— Secretary Pompeo (@SecPompeo) January 5, 2019
The Maduro regime did not take long to respond. In an interview with Spanish journalist Ignacio Ramonet, Maduro himself assured that 2018’s presidential elections were completely transparent, and were held under the strict oversight of national and international organizations.
Specifically addressing the criticism from his regional counterparts, Maduro said: “the decisions about Venezuela are not made by foreign governments. We are not a country under the intervention or tutelage of any empire. Neither from the Northern empire [the United States] nor its satellites in Latin America and the Caribbean, nor from Europe.”
The Venezuelan Foreign Ministry issued an official statement going along the same lines, expressing its “utmost perplexity before the extravagant statement of a group of countries in the American continent that, after receiving instructions from the American government through video conference, agreed to encourage a coup d’etat in Venezuela.”
The release went on to adopt a more threatening rhetoric. “Venezuela will know how to respond, in light of the reciprocity principle, to the actions each country decides to take, in the corresponding proportion and in the field each chooses.”
This is far from being the first time in which the Maduro regime answers to criticism with not-so-veiled threats of retaliation. However, as of 2019, it is more than likely to be met with responses that match its tone from the Brazilian president.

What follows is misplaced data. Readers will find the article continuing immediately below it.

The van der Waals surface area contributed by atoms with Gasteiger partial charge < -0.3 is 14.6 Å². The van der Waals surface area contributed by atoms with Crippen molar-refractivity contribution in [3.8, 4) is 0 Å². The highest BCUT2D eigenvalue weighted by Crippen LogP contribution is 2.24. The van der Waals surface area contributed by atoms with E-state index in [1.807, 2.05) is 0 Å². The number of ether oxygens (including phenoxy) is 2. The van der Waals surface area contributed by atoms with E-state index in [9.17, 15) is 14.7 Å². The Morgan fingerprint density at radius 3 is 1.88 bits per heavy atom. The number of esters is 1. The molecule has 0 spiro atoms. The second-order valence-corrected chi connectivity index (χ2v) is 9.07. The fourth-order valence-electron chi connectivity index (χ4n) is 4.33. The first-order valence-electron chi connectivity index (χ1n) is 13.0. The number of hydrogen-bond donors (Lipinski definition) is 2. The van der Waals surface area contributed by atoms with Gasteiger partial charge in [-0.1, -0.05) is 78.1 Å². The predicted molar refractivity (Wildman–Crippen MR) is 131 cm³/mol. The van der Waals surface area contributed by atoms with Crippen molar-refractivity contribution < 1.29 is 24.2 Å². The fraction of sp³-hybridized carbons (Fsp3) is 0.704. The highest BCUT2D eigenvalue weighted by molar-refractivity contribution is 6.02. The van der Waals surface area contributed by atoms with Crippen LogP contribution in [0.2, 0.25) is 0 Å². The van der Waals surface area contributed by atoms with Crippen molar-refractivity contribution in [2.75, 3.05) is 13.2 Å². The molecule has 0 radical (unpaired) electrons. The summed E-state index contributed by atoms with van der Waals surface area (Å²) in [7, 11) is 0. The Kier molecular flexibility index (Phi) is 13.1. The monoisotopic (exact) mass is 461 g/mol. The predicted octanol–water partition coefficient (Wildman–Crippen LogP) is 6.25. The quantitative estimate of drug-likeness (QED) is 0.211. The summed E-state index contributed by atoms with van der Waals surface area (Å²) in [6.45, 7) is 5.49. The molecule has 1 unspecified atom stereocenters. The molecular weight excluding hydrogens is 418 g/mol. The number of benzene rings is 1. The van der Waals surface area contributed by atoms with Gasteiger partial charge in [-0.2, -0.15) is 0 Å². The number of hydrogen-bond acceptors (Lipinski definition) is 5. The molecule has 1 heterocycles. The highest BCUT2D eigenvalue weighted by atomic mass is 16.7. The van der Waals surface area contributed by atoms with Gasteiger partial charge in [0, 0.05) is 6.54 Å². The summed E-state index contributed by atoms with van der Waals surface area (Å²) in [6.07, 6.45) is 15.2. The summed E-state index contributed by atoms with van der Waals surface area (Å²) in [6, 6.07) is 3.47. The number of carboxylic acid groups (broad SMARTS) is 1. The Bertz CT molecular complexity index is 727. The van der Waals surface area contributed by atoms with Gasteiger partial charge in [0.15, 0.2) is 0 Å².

The Bolsonaro administration is eager to take the center stage in the Venezuelan conflict. Its tougher rhetoric aligns with the Trump administration, something that, at the same time, could prove to be detrimental to Argentina.
So far, the Argentine government has held a clear leading role on the issue, but even though government officials – with President Mauricio Macri at the forefront – have taken any possible opportunity to criticize the regime, the Trump administration has showed signs of being more comfortable cozying up with its new Brazilian counterpart.
In fact, and in a clear sample of this strategy, Mike Pompeo revealed on Sunday that Bolsonaro offered the US government to install a military base on Brazilian soil.
“We are satisfied with President Bolsonaro’s offer. I trust we will keep discussing many subjects with Brazil while the new government takes over. This is something we are very much looking forward to,” Pompeo said in an interview with Estado de Sao Paulo.
In an interview with SBT channel, Bolsonaro had already warned about his openness to have the US open a military base in Brazil as a way to, in his eyes, counter Russian military support in neighboring Venezuela.
This scenario still remains a distant possibility and, in fact, has already been met with resistance from the country’s armed forces. According to Reuters, the offer was a surprise to the military, with some senior officials anonymously saying they are against it. Furthermore, the Brazilian Defense Minister came out to announce he had not discussed the matter with the President.
However, the opening of a base would mean a major geopolitical change in the region. Not only in Brazil, but Latin America as a whole.
Although most Latin American countries deal with severe violence problems domestically, the inter-border situation in the region is largely pacific. Russian and American bases facing each other in two neighboring countries would definitely create a tension that Latin America has not experienced in a long time.